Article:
Sida's work in Rwanda
Sida's development cooperation in Rwanda aims to strengthen democracy and the environment, promote respect for human rights and help increase employment. Despite economic progress in recent years, nearly four in ten Rwandans live in poverty.
Sida’s support in Rwanda
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Important thematic areas in Rwanda
Progress has been made
of parliamentarians are women, making Rwanda the country with the highest proportion of women in parliament in the world.1
Rwanda is characterised by strong economic development with rapid growth and relatively low levels of corruption.2
More people have access to electricity
Nearly 65 percent of the country’s population will have access to electricity by 2021. Over 60 percent is renewable.3
Despite women’s high political representation, gender equality in society is lagging behind. Patriarchal structures and traditional social norms mean that more work is needed to increase gender equality.4
Poverty in Rwanda remains widespread and the country ranks low on the UN Human Development Index.5
Limited freedom of expression
Democratic progress has been made but freedom of organisation and expression remains limited. Civil society organisations and the media face major challenges.
Development cooperation in Rwanda
Before the genocide against the Tutsi, Rwanda was one of the world’s least developed countries. Today, Rwanda has growing cities and rapid economic development. However, the growing economy is not creating enough jobs and poverty is not declining at the same rate as before. Nearly one in four people live in poverty and just as many lack access to clean water.6
Rwanda’s population and society are still affected by the genocide, with trauma and underlying tensions.
Democracy and gender equality
The space for civil society is limited and the media is vulnerable to expressing itself freely. Despite gradual improvements, journalists risk prosecution and imprisonment if they raise issues critical to society, such as disrespect for human rights or gender equality. The government often rejects criticism, citing the genocide and the importance of national unity.
Rwanda has one of the world’s most equal parliaments with relatively progressive legislation, but patriarchal structures lead to a lack of rights. Gender-based violence is common.
Despite some improvements in sexual and reproductive health and rights, access to contraception is limited. Teenage pregnancies are high.7 Abortions are not free but are permitted in cases such as rape or where there is a risk to a woman’s health.8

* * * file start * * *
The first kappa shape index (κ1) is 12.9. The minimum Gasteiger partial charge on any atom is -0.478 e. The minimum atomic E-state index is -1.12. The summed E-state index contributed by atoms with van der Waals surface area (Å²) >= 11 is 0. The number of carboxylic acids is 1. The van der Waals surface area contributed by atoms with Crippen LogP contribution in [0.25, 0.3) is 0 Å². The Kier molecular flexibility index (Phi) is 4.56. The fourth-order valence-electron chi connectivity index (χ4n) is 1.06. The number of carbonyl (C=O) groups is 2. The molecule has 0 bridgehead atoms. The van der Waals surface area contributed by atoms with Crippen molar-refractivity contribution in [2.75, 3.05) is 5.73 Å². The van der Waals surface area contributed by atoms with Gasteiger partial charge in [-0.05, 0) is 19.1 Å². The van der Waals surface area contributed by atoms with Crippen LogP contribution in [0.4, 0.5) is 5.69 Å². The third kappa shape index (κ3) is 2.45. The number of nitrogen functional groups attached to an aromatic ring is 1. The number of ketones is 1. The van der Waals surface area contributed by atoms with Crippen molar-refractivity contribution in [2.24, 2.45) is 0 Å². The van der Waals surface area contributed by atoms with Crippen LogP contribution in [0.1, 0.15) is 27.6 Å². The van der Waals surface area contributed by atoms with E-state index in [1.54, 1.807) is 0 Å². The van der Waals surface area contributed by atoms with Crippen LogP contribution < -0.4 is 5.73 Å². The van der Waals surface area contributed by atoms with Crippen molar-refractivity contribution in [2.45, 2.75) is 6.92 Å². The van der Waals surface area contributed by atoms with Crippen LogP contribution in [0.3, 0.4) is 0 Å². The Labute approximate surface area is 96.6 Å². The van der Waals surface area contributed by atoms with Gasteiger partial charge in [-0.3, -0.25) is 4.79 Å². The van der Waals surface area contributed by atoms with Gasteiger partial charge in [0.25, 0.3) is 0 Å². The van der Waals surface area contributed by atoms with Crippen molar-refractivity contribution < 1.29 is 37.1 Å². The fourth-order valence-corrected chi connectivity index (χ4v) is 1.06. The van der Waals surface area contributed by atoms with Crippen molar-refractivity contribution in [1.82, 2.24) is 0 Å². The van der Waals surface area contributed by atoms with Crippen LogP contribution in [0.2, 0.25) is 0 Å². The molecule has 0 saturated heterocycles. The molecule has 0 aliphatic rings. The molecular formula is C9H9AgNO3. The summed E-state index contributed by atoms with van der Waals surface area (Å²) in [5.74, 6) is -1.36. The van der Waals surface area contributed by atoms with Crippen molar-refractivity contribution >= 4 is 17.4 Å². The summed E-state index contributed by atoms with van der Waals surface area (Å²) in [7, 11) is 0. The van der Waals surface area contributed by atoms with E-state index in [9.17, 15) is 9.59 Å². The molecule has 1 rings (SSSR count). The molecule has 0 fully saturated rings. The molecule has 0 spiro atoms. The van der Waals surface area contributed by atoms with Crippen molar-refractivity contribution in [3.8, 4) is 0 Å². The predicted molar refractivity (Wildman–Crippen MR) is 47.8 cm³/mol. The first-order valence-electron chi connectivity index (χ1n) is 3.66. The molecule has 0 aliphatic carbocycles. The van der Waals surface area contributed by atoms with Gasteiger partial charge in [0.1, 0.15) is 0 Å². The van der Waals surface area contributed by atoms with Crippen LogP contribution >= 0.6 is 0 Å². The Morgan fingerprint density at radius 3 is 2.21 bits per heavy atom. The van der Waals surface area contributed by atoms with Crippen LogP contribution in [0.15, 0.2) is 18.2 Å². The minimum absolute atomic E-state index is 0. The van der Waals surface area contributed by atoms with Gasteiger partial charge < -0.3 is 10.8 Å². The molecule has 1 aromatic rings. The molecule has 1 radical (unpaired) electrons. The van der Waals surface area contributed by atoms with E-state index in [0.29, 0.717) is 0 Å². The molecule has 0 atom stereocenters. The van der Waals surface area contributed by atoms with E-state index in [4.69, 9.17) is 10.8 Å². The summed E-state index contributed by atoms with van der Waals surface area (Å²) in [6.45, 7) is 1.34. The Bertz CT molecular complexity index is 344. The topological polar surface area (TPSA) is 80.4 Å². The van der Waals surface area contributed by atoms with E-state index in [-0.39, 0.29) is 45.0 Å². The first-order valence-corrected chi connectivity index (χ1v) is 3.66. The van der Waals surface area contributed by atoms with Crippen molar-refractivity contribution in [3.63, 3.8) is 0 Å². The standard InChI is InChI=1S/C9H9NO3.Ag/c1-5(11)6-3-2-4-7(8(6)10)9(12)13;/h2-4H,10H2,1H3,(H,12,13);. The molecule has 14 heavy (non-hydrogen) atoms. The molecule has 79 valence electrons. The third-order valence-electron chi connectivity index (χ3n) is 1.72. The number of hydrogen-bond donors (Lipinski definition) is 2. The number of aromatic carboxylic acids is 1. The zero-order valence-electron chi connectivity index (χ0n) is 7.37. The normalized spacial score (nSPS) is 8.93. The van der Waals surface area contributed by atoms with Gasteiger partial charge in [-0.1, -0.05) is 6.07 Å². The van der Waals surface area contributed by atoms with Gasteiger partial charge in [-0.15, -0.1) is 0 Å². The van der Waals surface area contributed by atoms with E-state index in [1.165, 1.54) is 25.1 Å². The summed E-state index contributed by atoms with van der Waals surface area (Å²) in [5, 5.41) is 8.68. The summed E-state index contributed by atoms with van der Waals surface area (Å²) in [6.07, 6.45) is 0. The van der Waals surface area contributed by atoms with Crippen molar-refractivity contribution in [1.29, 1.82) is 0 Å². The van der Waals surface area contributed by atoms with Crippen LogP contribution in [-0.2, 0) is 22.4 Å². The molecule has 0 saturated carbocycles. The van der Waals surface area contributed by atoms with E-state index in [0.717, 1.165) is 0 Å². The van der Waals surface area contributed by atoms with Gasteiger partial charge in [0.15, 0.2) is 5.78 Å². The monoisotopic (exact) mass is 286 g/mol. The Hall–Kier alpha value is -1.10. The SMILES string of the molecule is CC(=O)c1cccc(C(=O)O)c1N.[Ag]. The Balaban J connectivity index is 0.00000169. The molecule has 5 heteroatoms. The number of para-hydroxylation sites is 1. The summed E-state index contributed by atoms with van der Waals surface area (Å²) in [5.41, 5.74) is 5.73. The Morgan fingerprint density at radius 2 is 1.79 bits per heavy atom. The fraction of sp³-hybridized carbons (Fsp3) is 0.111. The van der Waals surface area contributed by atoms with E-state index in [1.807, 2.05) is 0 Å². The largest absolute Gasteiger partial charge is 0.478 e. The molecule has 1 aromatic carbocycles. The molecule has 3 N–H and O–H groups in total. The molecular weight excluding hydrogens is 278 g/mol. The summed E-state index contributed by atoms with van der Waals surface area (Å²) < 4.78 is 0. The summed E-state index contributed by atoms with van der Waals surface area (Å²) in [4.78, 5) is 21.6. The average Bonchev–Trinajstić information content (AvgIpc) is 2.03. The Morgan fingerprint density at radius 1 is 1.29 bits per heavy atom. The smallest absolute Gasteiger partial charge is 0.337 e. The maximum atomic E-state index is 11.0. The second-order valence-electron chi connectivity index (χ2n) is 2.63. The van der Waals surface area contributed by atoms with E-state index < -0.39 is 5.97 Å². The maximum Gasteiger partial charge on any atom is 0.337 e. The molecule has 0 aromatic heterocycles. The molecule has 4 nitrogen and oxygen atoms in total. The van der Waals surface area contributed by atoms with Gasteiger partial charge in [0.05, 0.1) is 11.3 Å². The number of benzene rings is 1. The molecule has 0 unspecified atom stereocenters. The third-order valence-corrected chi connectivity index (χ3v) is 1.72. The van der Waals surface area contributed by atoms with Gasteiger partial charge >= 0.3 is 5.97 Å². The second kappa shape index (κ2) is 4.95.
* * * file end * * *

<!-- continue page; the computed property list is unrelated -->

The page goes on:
Contributing to peace and reconciliation
Despite significant progress in reconciliation efforts – delivering justice and dealing with the genocide – many people are living with significant trauma that risks being passed on to the next generation. Sida works with Aegis Trust, Interpeace and Never Again Rwanda. They support peace and values education in schools, inter-group dialogue and trauma treatment to heal psychological wounds and prevent future tensions between people.
Preventing violence against women
Lack of rights and gender-based violence affect the country’s women severely. Sida supports Kvinna till Kvinna and its Rwandan partner organisations in their efforts to prevent violence against women and to strengthen women’s political and economic position.
About Kvinna till Kvinna’s work in Rwanda on the organisation’s website (in Swedish)
Strengthening civil society
Rwandan civil society finds it difficult to pursue socially critical issues. Through its support for the Public Policy and Information, Monitoring and Advocacy (PPIMA) programme, Sida is helping to strengthen civil society organisations that work for human rights and gender equality, among other things.
Developing Rwanda's media sector
The media sector is not functioning well due to obstacles such as legislation and lack of funding. Sida is working with the Swedish Media Institute Fojo and Swedish Radio’s Media Development Office to develop the media sector in Rwanda, together with the local organisations PAX PRESS and RBA. The project develops media sustainability and professionalisation in line with core international journalistic values. Training of journalists is included. The work targets a wide range of media houses and journalists.
Environment and climate
Rwanda is highly vulnerable to global climate change. Extreme weather events have increased and flooding, land degradation and crop destruction are common. Single-crop monoculture agriculture is spreading, causing deforestation, soil depletion and biodiversity loss. This in turn affects people’s livelihoods. Access to electricity and clean cooking methods is limited in rural areas. Although Rwanda has great ambitions to contribute to a green transition, implementation is slow.